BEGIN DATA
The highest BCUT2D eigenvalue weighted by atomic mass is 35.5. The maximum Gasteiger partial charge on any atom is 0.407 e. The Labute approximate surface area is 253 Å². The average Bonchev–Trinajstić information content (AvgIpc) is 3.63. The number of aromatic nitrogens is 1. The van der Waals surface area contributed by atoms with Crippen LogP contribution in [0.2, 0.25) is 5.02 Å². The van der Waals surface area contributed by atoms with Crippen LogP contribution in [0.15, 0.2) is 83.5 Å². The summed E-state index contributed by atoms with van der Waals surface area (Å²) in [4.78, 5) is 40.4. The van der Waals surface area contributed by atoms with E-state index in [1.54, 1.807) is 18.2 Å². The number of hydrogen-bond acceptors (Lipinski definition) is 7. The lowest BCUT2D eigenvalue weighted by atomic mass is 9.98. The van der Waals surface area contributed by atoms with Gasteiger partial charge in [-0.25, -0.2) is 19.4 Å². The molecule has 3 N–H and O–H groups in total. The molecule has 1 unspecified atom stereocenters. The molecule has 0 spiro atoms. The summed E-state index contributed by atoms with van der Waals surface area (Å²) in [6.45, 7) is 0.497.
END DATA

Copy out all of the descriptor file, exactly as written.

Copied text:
The highest BCUT2D eigenvalue weighted by atomic mass is 35.5. The maximum Gasteiger partial charge on any atom is 0.407 e. The Labute approximate surface area is 253 Å². The average Bonchev–Trinajstić information content (AvgIpc) is 3.63. The number of aromatic nitrogens is 1. The van der Waals surface area contributed by atoms with Crippen LogP contribution in [0.2, 0.25) is 5.02 Å². The van der Waals surface area contributed by atoms with Crippen LogP contribution in [0.15, 0.2) is 83.5 Å². The summed E-state index contributed by atoms with van der Waals surface area (Å²) in [4.78, 5) is 40.4. The van der Waals surface area contributed by atoms with E-state index in [1.54, 1.807) is 18.2 Å². The number of hydrogen-bond acceptors (Lipinski definition) is 7. The lowest BCUT2D eigenvalue weighted by atomic mass is 9.98. The van der Waals surface area contributed by atoms with Gasteiger partial charge in [-0.25, -0.2) is 19.4 Å². The molecule has 3 N–H and O–H groups in total. The molecule has 1 unspecified atom stereocenters. The molecule has 0 spiro atoms. The summed E-state index contributed by atoms with van der Waals surface area (Å²) in [6.45, 7) is 0.497.